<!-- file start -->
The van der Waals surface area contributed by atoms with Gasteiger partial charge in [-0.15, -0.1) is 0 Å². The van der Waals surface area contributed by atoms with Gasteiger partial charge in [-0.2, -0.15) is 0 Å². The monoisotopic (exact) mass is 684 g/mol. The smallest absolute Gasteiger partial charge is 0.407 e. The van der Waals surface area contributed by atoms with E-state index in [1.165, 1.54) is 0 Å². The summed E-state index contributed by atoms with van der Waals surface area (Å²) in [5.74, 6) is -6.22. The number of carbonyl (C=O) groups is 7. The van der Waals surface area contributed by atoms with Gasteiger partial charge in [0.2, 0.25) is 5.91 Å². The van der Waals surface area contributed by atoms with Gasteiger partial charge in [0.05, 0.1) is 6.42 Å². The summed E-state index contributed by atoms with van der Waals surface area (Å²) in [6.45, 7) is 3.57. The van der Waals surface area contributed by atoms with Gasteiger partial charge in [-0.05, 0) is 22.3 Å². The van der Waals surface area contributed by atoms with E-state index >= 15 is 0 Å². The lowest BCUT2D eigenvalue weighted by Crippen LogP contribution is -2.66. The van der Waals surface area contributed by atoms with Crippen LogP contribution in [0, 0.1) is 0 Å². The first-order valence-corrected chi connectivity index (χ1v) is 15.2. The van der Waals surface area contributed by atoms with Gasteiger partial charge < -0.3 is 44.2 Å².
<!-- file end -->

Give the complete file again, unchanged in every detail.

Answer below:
The van der Waals surface area contributed by atoms with Gasteiger partial charge in [-0.15, -0.1) is 0 Å². The van der Waals surface area contributed by atoms with Gasteiger partial charge in [-0.2, -0.15) is 0 Å². The monoisotopic (exact) mass is 684 g/mol. The smallest absolute Gasteiger partial charge is 0.407 e. The van der Waals surface area contributed by atoms with E-state index in [1.165, 1.54) is 0 Å². The summed E-state index contributed by atoms with van der Waals surface area (Å²) in [5.74, 6) is -6.22. The number of carbonyl (C=O) groups is 7. The van der Waals surface area contributed by atoms with Gasteiger partial charge in [0.2, 0.25) is 5.91 Å². The van der Waals surface area contributed by atoms with Gasteiger partial charge in [0.05, 0.1) is 6.42 Å². The summed E-state index contributed by atoms with van der Waals surface area (Å²) in [6.45, 7) is 3.57. The van der Waals surface area contributed by atoms with Gasteiger partial charge in [-0.05, 0) is 22.3 Å². The van der Waals surface area contributed by atoms with E-state index >= 15 is 0 Å². The lowest BCUT2D eigenvalue weighted by Crippen LogP contribution is -2.66. The van der Waals surface area contributed by atoms with Crippen LogP contribution in [0, 0.1) is 0 Å². The first-order valence-corrected chi connectivity index (χ1v) is 15.2. The van der Waals surface area contributed by atoms with Gasteiger partial charge < -0.3 is 44.2 Å².